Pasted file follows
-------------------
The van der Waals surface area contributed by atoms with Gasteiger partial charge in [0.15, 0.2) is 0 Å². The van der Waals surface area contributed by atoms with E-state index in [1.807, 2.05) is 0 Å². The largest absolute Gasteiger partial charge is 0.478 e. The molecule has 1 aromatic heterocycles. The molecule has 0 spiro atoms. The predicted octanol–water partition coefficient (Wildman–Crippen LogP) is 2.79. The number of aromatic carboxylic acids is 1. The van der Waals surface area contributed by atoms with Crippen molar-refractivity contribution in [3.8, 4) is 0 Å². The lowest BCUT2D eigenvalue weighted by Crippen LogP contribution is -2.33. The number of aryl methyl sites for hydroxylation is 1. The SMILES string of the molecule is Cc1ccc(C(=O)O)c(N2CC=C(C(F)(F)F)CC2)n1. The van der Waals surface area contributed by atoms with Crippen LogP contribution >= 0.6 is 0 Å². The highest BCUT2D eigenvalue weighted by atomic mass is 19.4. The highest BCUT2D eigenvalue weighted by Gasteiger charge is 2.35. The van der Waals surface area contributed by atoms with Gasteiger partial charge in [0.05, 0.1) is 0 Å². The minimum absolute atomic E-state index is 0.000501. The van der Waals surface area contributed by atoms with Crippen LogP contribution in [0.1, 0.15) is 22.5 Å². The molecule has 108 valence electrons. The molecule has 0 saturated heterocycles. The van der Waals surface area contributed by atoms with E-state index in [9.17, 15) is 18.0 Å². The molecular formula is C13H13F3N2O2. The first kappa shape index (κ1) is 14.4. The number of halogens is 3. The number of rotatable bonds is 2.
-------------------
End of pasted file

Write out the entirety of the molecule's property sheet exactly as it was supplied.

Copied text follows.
The van der Waals surface area contributed by atoms with Gasteiger partial charge in [0.15, 0.2) is 0 Å². The van der Waals surface area contributed by atoms with E-state index in [1.807, 2.05) is 0 Å². The largest absolute Gasteiger partial charge is 0.478 e. The molecule has 1 aromatic heterocycles. The molecule has 0 spiro atoms. The predicted octanol–water partition coefficient (Wildman–Crippen LogP) is 2.79. The number of aromatic carboxylic acids is 1. The van der Waals surface area contributed by atoms with Crippen molar-refractivity contribution in [3.8, 4) is 0 Å². The lowest BCUT2D eigenvalue weighted by Crippen LogP contribution is -2.33. The number of aryl methyl sites for hydroxylation is 1. The SMILES string of the molecule is Cc1ccc(C(=O)O)c(N2CC=C(C(F)(F)F)CC2)n1. The van der Waals surface area contributed by atoms with Crippen LogP contribution >= 0.6 is 0 Å². The highest BCUT2D eigenvalue weighted by atomic mass is 19.4. The highest BCUT2D eigenvalue weighted by Gasteiger charge is 2.35. The van der Waals surface area contributed by atoms with Gasteiger partial charge in [0.05, 0.1) is 0 Å². The minimum absolute atomic E-state index is 0.000501. The van der Waals surface area contributed by atoms with Crippen LogP contribution in [0.1, 0.15) is 22.5 Å². The molecule has 108 valence electrons. The molecule has 0 saturated heterocycles. The van der Waals surface area contributed by atoms with E-state index in [9.17, 15) is 18.0 Å². The molecular formula is C13H13F3N2O2. The first kappa shape index (κ1) is 14.4. The number of halogens is 3. The number of rotatable bonds is 2.